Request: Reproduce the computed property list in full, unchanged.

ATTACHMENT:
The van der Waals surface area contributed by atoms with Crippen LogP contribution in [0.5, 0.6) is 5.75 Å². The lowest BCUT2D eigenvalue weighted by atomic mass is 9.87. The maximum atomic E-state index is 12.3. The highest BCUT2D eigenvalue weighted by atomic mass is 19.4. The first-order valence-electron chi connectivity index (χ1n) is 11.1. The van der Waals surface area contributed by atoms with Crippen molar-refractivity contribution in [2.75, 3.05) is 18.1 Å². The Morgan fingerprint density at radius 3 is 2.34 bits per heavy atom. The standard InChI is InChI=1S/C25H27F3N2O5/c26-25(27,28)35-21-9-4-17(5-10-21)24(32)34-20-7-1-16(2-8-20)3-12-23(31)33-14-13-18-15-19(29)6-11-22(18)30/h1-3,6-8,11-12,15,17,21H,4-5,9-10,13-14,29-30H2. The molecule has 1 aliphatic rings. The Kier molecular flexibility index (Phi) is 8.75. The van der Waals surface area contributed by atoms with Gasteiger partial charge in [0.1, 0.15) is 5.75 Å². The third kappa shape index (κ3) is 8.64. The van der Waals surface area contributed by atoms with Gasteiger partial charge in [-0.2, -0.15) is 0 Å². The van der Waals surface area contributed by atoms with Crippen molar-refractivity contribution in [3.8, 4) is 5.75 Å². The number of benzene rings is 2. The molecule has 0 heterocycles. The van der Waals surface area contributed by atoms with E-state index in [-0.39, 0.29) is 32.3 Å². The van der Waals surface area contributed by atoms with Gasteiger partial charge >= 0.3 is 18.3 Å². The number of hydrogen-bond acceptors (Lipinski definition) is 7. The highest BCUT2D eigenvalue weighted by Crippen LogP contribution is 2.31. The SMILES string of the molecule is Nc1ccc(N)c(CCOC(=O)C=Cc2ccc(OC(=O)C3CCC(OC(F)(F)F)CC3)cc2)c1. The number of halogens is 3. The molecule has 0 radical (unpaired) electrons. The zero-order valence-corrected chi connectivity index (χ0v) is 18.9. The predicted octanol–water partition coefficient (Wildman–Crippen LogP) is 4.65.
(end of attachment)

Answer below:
The van der Waals surface area contributed by atoms with Crippen LogP contribution in [0.5, 0.6) is 5.75 Å². The lowest BCUT2D eigenvalue weighted by atomic mass is 9.87. The maximum atomic E-state index is 12.3. The highest BCUT2D eigenvalue weighted by atomic mass is 19.4. The first-order valence-electron chi connectivity index (χ1n) is 11.1. The van der Waals surface area contributed by atoms with Crippen molar-refractivity contribution in [2.75, 3.05) is 18.1 Å². The Morgan fingerprint density at radius 3 is 2.34 bits per heavy atom. The standard InChI is InChI=1S/C25H27F3N2O5/c26-25(27,28)35-21-9-4-17(5-10-21)24(32)34-20-7-1-16(2-8-20)3-12-23(31)33-14-13-18-15-19(29)6-11-22(18)30/h1-3,6-8,11-12,15,17,21H,4-5,9-10,13-14,29-30H2. The molecule has 1 aliphatic rings. The Kier molecular flexibility index (Phi) is 8.75. The van der Waals surface area contributed by atoms with Gasteiger partial charge in [0.1, 0.15) is 5.75 Å². The third kappa shape index (κ3) is 8.64. The van der Waals surface area contributed by atoms with Gasteiger partial charge in [-0.2, -0.15) is 0 Å². The van der Waals surface area contributed by atoms with Crippen molar-refractivity contribution in [3.8, 4) is 5.75 Å². The number of benzene rings is 2. The molecule has 0 heterocycles. The van der Waals surface area contributed by atoms with E-state index in [-0.39, 0.29) is 32.3 Å². The van der Waals surface area contributed by atoms with Gasteiger partial charge >= 0.3 is 18.3 Å². The number of hydrogen-bond acceptors (Lipinski definition) is 7. The highest BCUT2D eigenvalue weighted by Crippen LogP contribution is 2.31. The SMILES string of the molecule is Nc1ccc(N)c(CCOC(=O)C=Cc2ccc(OC(=O)C3CCC(OC(F)(F)F)CC3)cc2)c1. The number of halogens is 3. The molecule has 0 radical (unpaired) electrons. The zero-order valence-corrected chi connectivity index (χ0v) is 18.9. The predicted octanol–water partition coefficient (Wildman–Crippen LogP) is 4.65.